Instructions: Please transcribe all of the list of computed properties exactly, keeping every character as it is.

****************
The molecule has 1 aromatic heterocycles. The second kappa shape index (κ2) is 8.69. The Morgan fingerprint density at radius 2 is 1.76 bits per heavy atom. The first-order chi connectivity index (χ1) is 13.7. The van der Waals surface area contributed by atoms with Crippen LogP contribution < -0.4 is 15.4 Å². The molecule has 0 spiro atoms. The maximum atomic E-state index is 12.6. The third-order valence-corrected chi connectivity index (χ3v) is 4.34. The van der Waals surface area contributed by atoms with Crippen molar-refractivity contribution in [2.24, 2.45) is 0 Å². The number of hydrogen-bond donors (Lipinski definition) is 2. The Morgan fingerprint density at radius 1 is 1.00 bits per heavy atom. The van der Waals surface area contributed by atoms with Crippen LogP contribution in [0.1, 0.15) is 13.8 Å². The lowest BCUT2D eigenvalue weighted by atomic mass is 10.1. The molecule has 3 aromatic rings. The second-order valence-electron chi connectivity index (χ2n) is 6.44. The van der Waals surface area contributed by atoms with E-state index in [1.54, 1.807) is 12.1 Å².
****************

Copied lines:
The molecule has 1 aromatic heterocycles. The second kappa shape index (κ2) is 8.69. The Morgan fingerprint density at radius 2 is 1.76 bits per heavy atom. The first-order chi connectivity index (χ1) is 13.7. The van der Waals surface area contributed by atoms with Crippen LogP contribution < -0.4 is 15.4 Å². The molecule has 0 spiro atoms. The maximum atomic E-state index is 12.6. The third-order valence-corrected chi connectivity index (χ3v) is 4.34. The van der Waals surface area contributed by atoms with Crippen molar-refractivity contribution in [2.24, 2.45) is 0 Å². The number of hydrogen-bond donors (Lipinski definition) is 2. The Morgan fingerprint density at radius 1 is 1.00 bits per heavy atom. The van der Waals surface area contributed by atoms with Crippen LogP contribution in [0.1, 0.15) is 13.8 Å². The lowest BCUT2D eigenvalue weighted by atomic mass is 10.1. The molecule has 3 aromatic rings. The second-order valence-electron chi connectivity index (χ2n) is 6.44. The van der Waals surface area contributed by atoms with E-state index in [1.54, 1.807) is 12.1 Å².